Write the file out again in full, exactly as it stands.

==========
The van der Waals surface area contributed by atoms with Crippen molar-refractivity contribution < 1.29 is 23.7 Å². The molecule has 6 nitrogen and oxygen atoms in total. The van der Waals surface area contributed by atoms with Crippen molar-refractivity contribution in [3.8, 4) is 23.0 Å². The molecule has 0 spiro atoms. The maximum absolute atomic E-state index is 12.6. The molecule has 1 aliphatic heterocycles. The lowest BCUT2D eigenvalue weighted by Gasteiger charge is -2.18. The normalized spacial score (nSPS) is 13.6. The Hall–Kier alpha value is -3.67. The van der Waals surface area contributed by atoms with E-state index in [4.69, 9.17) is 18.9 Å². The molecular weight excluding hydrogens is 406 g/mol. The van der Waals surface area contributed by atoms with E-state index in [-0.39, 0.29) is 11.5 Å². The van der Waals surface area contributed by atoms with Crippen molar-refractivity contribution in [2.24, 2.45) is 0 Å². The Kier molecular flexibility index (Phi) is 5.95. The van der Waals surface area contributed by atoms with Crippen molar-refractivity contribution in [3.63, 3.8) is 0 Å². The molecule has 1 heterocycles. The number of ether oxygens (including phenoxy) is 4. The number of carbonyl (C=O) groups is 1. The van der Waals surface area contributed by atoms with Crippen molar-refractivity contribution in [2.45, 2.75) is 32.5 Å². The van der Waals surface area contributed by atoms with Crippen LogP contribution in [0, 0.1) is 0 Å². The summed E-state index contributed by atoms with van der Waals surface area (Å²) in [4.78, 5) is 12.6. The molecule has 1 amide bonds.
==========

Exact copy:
The van der Waals surface area contributed by atoms with Crippen molar-refractivity contribution < 1.29 is 23.7 Å². The molecule has 6 nitrogen and oxygen atoms in total. The van der Waals surface area contributed by atoms with Crippen molar-refractivity contribution in [3.8, 4) is 23.0 Å². The molecule has 0 spiro atoms. The maximum absolute atomic E-state index is 12.6. The molecule has 1 aliphatic heterocycles. The lowest BCUT2D eigenvalue weighted by Gasteiger charge is -2.18. The normalized spacial score (nSPS) is 13.6. The Hall–Kier alpha value is -3.67. The van der Waals surface area contributed by atoms with E-state index in [4.69, 9.17) is 18.9 Å². The molecular weight excluding hydrogens is 406 g/mol. The van der Waals surface area contributed by atoms with E-state index in [-0.39, 0.29) is 11.5 Å². The van der Waals surface area contributed by atoms with Crippen molar-refractivity contribution in [2.24, 2.45) is 0 Å². The Kier molecular flexibility index (Phi) is 5.95. The van der Waals surface area contributed by atoms with Crippen molar-refractivity contribution in [3.63, 3.8) is 0 Å². The molecule has 1 heterocycles. The number of ether oxygens (including phenoxy) is 4. The number of carbonyl (C=O) groups is 1. The van der Waals surface area contributed by atoms with Crippen molar-refractivity contribution in [2.45, 2.75) is 32.5 Å². The van der Waals surface area contributed by atoms with Crippen LogP contribution in [0, 0.1) is 0 Å². The summed E-state index contributed by atoms with van der Waals surface area (Å²) in [4.78, 5) is 12.6. The molecule has 1 amide bonds.